The Canadian painters; Tom Thomson ( 1877-1917). Lawren Harris (1885-1970), Federick Varley ( 1881-1969) and Emily Carr ( 1871-1945) are well represented and it will be nice to hear the comments from Paris when this show opens on March 13 at the Musee d’Orsay, Paris.

As Christmas nears we celebrated the life of Cleo on our farm. She was a dog of unknown breed found at the SPCA over sixteen years ago.

 

Kleo. pencil sketch of dog

 

Merry Christmas and thanks for your support throughout  2016, Linda

Fundraising for Old Brewery Mission

The Old Brewery Mission receives the homeless women and men of Montreal and is always in need of money. Artist Sue Porter and Artist Karen Hosker have organized a lunch and art sale to fundraise.

Square foot, for old brewery mission, 2016

This Saturday November 19, thirteen artists will offer for sale four pieces of art 12 inches by 12 inches each for 140$. You are invited to the Hosker’s private residence at 232 Chemin de Senneville, Qc  from 11 am to 4 pm. Please come, buy art and have a light lunch of soup, bread and a sweet for 5$.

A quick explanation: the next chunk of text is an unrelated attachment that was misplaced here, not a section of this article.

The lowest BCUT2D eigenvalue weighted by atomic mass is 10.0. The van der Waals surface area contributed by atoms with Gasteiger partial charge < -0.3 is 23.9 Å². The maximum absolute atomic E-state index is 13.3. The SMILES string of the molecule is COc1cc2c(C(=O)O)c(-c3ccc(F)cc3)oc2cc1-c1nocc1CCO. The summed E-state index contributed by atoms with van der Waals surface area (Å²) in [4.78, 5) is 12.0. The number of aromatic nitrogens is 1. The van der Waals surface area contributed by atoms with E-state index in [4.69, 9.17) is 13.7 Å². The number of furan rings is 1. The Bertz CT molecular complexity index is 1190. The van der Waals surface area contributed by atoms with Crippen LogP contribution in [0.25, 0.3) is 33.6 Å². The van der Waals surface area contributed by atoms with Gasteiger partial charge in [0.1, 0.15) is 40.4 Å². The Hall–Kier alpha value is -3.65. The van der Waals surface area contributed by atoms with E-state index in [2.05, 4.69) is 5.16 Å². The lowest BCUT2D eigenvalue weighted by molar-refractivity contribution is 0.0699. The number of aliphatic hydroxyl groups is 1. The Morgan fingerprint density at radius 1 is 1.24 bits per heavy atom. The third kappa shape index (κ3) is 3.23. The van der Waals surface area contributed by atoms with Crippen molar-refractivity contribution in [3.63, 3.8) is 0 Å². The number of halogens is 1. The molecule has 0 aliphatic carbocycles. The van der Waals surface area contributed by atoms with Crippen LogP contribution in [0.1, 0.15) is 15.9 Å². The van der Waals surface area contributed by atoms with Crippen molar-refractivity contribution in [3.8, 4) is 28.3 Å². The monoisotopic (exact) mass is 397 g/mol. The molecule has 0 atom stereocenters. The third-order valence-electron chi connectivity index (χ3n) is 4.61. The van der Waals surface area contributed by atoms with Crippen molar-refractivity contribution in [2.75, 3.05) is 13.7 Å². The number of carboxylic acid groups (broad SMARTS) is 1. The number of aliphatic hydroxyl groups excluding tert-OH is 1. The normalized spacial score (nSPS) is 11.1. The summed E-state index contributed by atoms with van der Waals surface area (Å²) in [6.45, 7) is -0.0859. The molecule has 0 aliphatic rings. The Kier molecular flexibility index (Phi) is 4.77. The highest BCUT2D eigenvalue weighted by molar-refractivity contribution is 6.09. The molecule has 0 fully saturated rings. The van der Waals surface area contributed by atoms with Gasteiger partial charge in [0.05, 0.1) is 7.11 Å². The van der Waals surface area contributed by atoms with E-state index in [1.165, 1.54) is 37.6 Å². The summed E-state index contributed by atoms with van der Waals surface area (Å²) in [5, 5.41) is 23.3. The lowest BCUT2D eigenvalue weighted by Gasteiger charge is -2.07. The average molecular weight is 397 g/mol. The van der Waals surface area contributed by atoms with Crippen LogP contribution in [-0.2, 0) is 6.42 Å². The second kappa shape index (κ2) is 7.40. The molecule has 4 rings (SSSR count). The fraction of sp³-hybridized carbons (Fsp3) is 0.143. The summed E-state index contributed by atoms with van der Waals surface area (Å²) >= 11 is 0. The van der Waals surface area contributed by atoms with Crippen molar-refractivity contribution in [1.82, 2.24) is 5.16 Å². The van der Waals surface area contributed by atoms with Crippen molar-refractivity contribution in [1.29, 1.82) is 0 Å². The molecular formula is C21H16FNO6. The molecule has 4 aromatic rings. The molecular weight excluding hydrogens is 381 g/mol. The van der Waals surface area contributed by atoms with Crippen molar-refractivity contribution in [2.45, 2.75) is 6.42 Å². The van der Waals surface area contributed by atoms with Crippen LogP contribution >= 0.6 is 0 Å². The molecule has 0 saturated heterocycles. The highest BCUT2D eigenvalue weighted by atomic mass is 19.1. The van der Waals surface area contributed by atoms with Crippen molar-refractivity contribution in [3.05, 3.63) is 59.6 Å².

Here are my four paintings

Linda Denis, Square Art

Stewart Hall, Rental and Sales Gallery, 2017

The 2017 jury for the Art Rental at Stewart Hall Gallery have completed their selection. The vernissage is this Sunday October 30, 2016 at 2 o’clock. I am happy to have my oil painting Kamouraska as part of the collection. It was painted while the tide was out, to show off the lush green vegetation that grows under the salt water. Food forager know all about the marine greens in Kamouraska: beach peas, goat’s beard, sea parsley, sea spinach and sea asparagus.

tide out marshland vegetation

Kamouraska, 30 x 30 inches, oil on canvas, 2014

An added bonus this year was the detail from my painting Tidal Flats Saint-Joseph-de-la-Rive on the 2017 Invitation.

 

detail, Linda Denis, Tidal Flats Saint-Joseph-de- La-Rive, 2015

detail, Linda Denis, Tidal Flats Saint-Joseph-de- La-Rive, 2015

 

Please visit the Stewart Hall Art Gallery: Hours, Monday through Sunday 1 p.m. to 5 p.m. Wednesday 1 p.m. to 9 p.m. Free admission-accessible by elevator

176, chemin du Bord-du-Lac/Lakeshore, Pointe-Claire, Québec H95 4J7  www.pointe-claire.ca

 

 

 

Paris, 2016

After my week at Durtal France,  it was “a must” to spend a few days in Paris. A friend recommended the Hotel des Bains in the 14 arrondissement of Paris. It is close to the Montparnasse Train Staion, shuttle bus to airport and metro. The clean cosy rooms are small but there is everything for an average traveller; updated bathroom, flat TV screen, WiFi and a comfortable bed.